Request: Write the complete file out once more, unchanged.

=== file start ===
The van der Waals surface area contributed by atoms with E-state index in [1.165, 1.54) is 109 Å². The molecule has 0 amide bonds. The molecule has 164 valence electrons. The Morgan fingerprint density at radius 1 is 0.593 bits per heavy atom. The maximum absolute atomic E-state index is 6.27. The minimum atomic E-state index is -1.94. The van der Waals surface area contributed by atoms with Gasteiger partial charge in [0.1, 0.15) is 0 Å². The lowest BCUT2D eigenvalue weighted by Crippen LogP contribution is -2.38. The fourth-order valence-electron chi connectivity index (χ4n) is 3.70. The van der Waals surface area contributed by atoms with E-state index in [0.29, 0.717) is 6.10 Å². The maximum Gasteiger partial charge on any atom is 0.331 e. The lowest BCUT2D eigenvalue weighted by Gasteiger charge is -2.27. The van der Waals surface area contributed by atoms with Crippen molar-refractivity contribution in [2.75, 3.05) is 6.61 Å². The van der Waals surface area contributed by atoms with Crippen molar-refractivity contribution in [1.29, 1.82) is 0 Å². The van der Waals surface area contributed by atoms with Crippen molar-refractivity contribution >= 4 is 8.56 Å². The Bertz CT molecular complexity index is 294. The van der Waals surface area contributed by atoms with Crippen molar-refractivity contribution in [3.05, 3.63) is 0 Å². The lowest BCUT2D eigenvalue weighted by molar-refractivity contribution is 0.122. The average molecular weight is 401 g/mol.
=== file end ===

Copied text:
The van der Waals surface area contributed by atoms with E-state index in [1.165, 1.54) is 109 Å². The molecule has 0 amide bonds. The molecule has 164 valence electrons. The Morgan fingerprint density at radius 1 is 0.593 bits per heavy atom. The maximum absolute atomic E-state index is 6.27. The minimum atomic E-state index is -1.94. The van der Waals surface area contributed by atoms with Gasteiger partial charge in [0.1, 0.15) is 0 Å². The lowest BCUT2D eigenvalue weighted by Crippen LogP contribution is -2.38. The fourth-order valence-electron chi connectivity index (χ4n) is 3.70. The van der Waals surface area contributed by atoms with E-state index in [0.29, 0.717) is 6.10 Å². The maximum Gasteiger partial charge on any atom is 0.331 e. The lowest BCUT2D eigenvalue weighted by Gasteiger charge is -2.27. The van der Waals surface area contributed by atoms with Crippen molar-refractivity contribution in [2.75, 3.05) is 6.61 Å². The van der Waals surface area contributed by atoms with Crippen molar-refractivity contribution in [1.29, 1.82) is 0 Å². The van der Waals surface area contributed by atoms with Crippen molar-refractivity contribution >= 4 is 8.56 Å². The Bertz CT molecular complexity index is 294. The van der Waals surface area contributed by atoms with Crippen molar-refractivity contribution in [3.05, 3.63) is 0 Å². The lowest BCUT2D eigenvalue weighted by molar-refractivity contribution is 0.122. The average molecular weight is 401 g/mol.